hist-brewing: Historical Wine Sweetening
Scott.Mills at COMPAQ.com
Fri May 26 13:35:40 PDT 2000
> It's a common practice today to add sugar to
> "country wines," but aside from
> meads and similarly honeyed brews, were
> historical/period "country" wines
> sweetened? Were they all-juice or did they add
> boiling water as is common
There are period references (Digbie, etc.) of adding sugar to wines to
sweeten then sometimes after the primary ferment. But unless you are trying
to closely follow a period recipes I think there are better ways to get it
IMHO the best way is to simply know your yeast and it's alcohol tolerance.
Take an original gravity reading of you must and adjust accordingly. Once
you have the OG and therefore the potential alcohol of the raw must you can
choose a yeast that with the appropriate alcohol tolerance that will leave
the desired amount of residual sugar/sweetness for you. With my meads I
will often adjust my OG up by adding more honey, or down by diluting with
water until I get it to a point where I know the yeast will leave the amount
of sugar that I desire.
If you want something more sweet don't be afraid to use an Ale yeast on your
wines. I like a sweet cider and most "wine" yeasts just leave the cider way
to dry for me. Therefore I most often us American Ale "Chico" yeast to
ferment my ciders so that I get the residual sweetness that I wan't.
> On a different but related note: Cider is fermented
> apple juice. Perry is
> fermented pear juice. Would a non-sweetened,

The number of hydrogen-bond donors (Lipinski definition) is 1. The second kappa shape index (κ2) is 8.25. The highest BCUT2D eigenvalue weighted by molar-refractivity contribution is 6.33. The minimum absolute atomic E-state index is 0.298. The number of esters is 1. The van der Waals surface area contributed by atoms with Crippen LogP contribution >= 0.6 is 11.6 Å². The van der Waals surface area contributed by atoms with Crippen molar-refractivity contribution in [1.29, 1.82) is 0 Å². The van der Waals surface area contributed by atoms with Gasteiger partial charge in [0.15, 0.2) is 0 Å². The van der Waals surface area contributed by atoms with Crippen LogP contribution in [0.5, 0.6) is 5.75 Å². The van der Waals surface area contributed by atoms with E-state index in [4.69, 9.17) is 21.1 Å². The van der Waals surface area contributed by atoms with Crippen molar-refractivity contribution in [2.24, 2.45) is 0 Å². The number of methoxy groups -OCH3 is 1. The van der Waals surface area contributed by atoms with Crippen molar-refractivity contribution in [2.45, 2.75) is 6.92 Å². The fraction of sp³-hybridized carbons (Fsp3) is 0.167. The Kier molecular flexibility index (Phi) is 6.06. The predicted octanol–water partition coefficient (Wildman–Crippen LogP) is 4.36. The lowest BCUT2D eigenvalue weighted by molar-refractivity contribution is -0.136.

> all-juice ferment be a "wine"
> or more "cider"-related?
To my mind all fermented fruit is a wine. Cider is an apple wine, perry is
a pear wine, there is peach, strawberry, and of course grape wines, etc.
etc. etc. I also consider mead a wine. To me these are all wines
regardless of their final alcohol content.
Likewise in my mind all fermented grain is a beer regardless if that is
barley, oats, wheat, rye, rice, etc.
Then there are the hybrids like braggots and fruit beers. Then it just
depends on what the primary source of fermentables were. Some braggots I
would call honey-beers and others I would call malteglins (malted meads).
I guess to me it boils down to if you are starting from sugars then it is a
wine, if from starches then it is a beer.
Keep in mind that legality is a completely different matter and in those
cases the distinction in beer and wine might simply be alcohol content.
Different states have different laws for instance here is Texas all strong
beers have to be called "bock" even if they nothing like a traditional
aka Ld Eadric Anstapa
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